Prepared by Point Research Ltd. for Centre for Social Research and Evaluation. Te Pokapū Rangahau Arotake Hapori
A great piece of research around a strengths-based approach to seeking, receiving and/or giving help with family violence. Identifying conditions that encourage help giving and receiving, particularly to understand what motivates someone to take action to prevent or stop family violence.
This report begins by contexualising family violence in New Zealand:
“Family violence is a significant social issue in New Zealand. It is estimated that one-in three women has been the victim of domestic violence (Fanslow & Robinson, 2004). Between 2000 and 2004, 56 women, 26 men and 39 children under the age of 17 were murdered by a family member (New Zealand Family Violence Clearinghouse, 2007). In 2005, the New Zealand Police recorded more than 60,000 offences and non-offence incidents involving family violence, at which over 62,000 children and young people under the age of 17 were present or involved in some capacity (Standards New Zealand, 2006). Despite this, many thousands of cases go unreported; Police estimate they only see only 18 per cent of all violence within homes (New Zealand Family Violence Clearinghouse, 2007). The economic cost is estimated at between $1.2 and $5.8 billion each year (Snively, 1995).”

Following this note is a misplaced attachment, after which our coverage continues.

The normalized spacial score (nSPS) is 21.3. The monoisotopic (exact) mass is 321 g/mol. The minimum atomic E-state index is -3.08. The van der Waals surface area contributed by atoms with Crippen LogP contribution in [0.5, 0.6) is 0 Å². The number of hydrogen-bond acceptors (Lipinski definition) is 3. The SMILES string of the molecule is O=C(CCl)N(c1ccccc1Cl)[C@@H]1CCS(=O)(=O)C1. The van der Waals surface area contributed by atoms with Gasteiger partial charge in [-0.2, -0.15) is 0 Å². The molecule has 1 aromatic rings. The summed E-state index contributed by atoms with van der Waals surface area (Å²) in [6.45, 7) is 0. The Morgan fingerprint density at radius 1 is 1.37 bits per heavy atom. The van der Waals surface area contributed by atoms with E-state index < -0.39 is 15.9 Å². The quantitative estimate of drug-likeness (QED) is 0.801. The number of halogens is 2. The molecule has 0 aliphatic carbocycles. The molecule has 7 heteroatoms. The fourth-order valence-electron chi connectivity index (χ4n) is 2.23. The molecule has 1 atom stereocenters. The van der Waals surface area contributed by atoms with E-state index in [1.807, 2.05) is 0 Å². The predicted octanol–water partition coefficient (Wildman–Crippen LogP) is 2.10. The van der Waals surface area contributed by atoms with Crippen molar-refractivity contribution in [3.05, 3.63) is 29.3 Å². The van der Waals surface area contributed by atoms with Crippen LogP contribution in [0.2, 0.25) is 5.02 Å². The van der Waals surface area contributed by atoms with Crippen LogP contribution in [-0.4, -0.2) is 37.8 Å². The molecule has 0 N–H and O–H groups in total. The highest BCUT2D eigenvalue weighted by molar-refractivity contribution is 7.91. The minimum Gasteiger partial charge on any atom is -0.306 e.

The report’s key findings were:
- Effective support increases the victim’s and the perpetrator’s belief in self and sense of agency
- Readiness to receive help is important for both victims and perpetrators
- In a crisis, effective help is noticing and acting. Failure to recognise that violence is occurring is one of the primary obstacles to intervention
- There is currently a disjuncture between help offered and effective help
- Social supports fail where whānau, family, friends and communities:
- tolerate violence
- withdraw or ignore violence
- blame the victim for the violence.
- Positive change happens when someone offers effective support